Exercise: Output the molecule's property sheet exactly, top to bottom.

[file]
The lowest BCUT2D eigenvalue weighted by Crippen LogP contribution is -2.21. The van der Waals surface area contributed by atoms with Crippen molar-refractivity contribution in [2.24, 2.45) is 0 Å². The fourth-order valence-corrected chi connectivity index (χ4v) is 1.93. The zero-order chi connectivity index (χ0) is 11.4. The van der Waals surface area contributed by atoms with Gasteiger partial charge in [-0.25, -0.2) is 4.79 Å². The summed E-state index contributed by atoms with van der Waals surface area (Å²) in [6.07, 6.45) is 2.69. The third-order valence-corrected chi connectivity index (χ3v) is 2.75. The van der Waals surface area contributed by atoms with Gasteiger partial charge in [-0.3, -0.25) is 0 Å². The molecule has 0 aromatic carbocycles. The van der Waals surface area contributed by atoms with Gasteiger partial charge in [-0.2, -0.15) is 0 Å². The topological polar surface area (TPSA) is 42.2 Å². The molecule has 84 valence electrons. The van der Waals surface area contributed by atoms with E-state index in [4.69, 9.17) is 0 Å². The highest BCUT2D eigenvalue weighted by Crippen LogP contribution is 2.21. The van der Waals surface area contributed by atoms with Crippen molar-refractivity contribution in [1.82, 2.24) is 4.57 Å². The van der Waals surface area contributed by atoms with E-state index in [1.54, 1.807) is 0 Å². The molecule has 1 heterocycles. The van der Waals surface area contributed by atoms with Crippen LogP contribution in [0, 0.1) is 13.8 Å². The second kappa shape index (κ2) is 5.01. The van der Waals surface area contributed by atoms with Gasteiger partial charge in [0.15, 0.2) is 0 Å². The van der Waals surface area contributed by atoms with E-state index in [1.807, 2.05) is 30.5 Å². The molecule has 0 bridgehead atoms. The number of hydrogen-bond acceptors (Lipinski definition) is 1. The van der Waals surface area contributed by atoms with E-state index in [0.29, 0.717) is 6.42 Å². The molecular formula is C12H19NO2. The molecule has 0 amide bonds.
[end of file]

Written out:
The lowest BCUT2D eigenvalue weighted by Crippen LogP contribution is -2.21. The van der Waals surface area contributed by atoms with Crippen molar-refractivity contribution in [2.24, 2.45) is 0 Å². The fourth-order valence-corrected chi connectivity index (χ4v) is 1.93. The zero-order chi connectivity index (χ0) is 11.4. The van der Waals surface area contributed by atoms with Gasteiger partial charge in [-0.25, -0.2) is 4.79 Å². The summed E-state index contributed by atoms with van der Waals surface area (Å²) in [6.07, 6.45) is 2.69. The third-order valence-corrected chi connectivity index (χ3v) is 2.75. The van der Waals surface area contributed by atoms with Gasteiger partial charge in [-0.3, -0.25) is 0 Å². The molecule has 0 aromatic carbocycles. The van der Waals surface area contributed by atoms with Gasteiger partial charge in [-0.2, -0.15) is 0 Å². The topological polar surface area (TPSA) is 42.2 Å². The molecule has 84 valence electrons. The van der Waals surface area contributed by atoms with E-state index in [4.69, 9.17) is 0 Å². The highest BCUT2D eigenvalue weighted by Crippen LogP contribution is 2.21. The van der Waals surface area contributed by atoms with Crippen molar-refractivity contribution in [1.82, 2.24) is 4.57 Å². The van der Waals surface area contributed by atoms with E-state index in [1.54, 1.807) is 0 Å². The molecule has 1 heterocycles. The van der Waals surface area contributed by atoms with Crippen LogP contribution in [0, 0.1) is 13.8 Å². The second kappa shape index (κ2) is 5.01. The van der Waals surface area contributed by atoms with Gasteiger partial charge in [0.15, 0.2) is 0 Å². The van der Waals surface area contributed by atoms with E-state index in [1.807, 2.05) is 30.5 Å². The molecule has 0 bridgehead atoms. The number of hydrogen-bond acceptors (Lipinski definition) is 1. The van der Waals surface area contributed by atoms with E-state index in [0.29, 0.717) is 6.42 Å². The molecular formula is C12H19NO2. The molecule has 0 amide bonds.